Those Dreadful Borderers

“Carolina,” wrote Virginia Governor Thomas Culpeper in the 1680’s, “(I meane the North part of it) alwayes was and is the sinke of America, the Refuge of our Renagadoes.” The Rev. John Urmstone, minister of a local parish from 1710 to 1721, described the area as “an obscure corner of the world inhabited by the dregs and gleanings of all other English Colonies.” The Virginia aristocrat William Byrd II, who was part of a 1727 surveying party assigned to determine the exact location of the border, described the male inhabitants as “indolent wretches,” who had barely enough ambition to get out of bed, and survived only because of the industry of their wives.

They were describing the area just south of the Virginia-North Carolina border, the home of my earliest Bettis ancestors. Just north of that border, where my early Drew ancestors were then living, the inhabitants were only a little more respectable. Both sides of the border were inhabited to a large extent by free people of color who had moved south to avoid the Virginia’s increasingly restrictive racial laws, and by small farmers and former indentured servants, driven out of the more settled areas of Virginia by rising land prices.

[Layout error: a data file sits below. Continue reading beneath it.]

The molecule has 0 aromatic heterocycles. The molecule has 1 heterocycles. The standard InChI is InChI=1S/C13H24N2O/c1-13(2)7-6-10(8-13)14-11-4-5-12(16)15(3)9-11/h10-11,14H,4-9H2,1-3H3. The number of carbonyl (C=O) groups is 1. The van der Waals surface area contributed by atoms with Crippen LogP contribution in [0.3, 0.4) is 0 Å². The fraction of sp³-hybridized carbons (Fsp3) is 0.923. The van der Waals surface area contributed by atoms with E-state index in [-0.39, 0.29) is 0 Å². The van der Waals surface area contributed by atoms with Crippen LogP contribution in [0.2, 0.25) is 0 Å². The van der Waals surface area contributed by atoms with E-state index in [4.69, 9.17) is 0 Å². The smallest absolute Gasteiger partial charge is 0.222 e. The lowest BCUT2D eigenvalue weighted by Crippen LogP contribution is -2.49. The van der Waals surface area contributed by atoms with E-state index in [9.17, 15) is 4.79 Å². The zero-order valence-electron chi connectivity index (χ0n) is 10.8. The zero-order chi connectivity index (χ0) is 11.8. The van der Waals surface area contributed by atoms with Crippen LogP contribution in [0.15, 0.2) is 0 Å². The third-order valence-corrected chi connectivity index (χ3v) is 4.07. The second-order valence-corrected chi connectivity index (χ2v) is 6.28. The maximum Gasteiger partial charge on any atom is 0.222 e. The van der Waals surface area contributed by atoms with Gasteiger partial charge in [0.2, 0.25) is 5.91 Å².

South of the border, where Virginia’s laws had no force, the settlers included a good number of interracial couples, along with a large group of anti-establishment Quakers. Because North Carolina, in an effort to attract settlers, did not enforce payment of debts contracted in other states, there were also quite a few insolvent debtors.

In the comments of their contemporaries, one can see the first glimmerings of some traits that later came to be seen as characteristically American. They had come in search of opportunities denied them in the long-settled areas of the Tidewater: the opportunity to live independently, to make their own way, to own their own land, to practice their own faith, or to be treated as equals by their neighbors. The North Carolina historian Jack Temple Kirby describes their culture as “profoundly democratic,” and their territory as “a countercultural place, where people removed themselves from disagreeable institutions economic and social.” Their independence, and their rejection of most forms of traditional authority, prepared the ground for the religious revolution that was gathering force at the same time.


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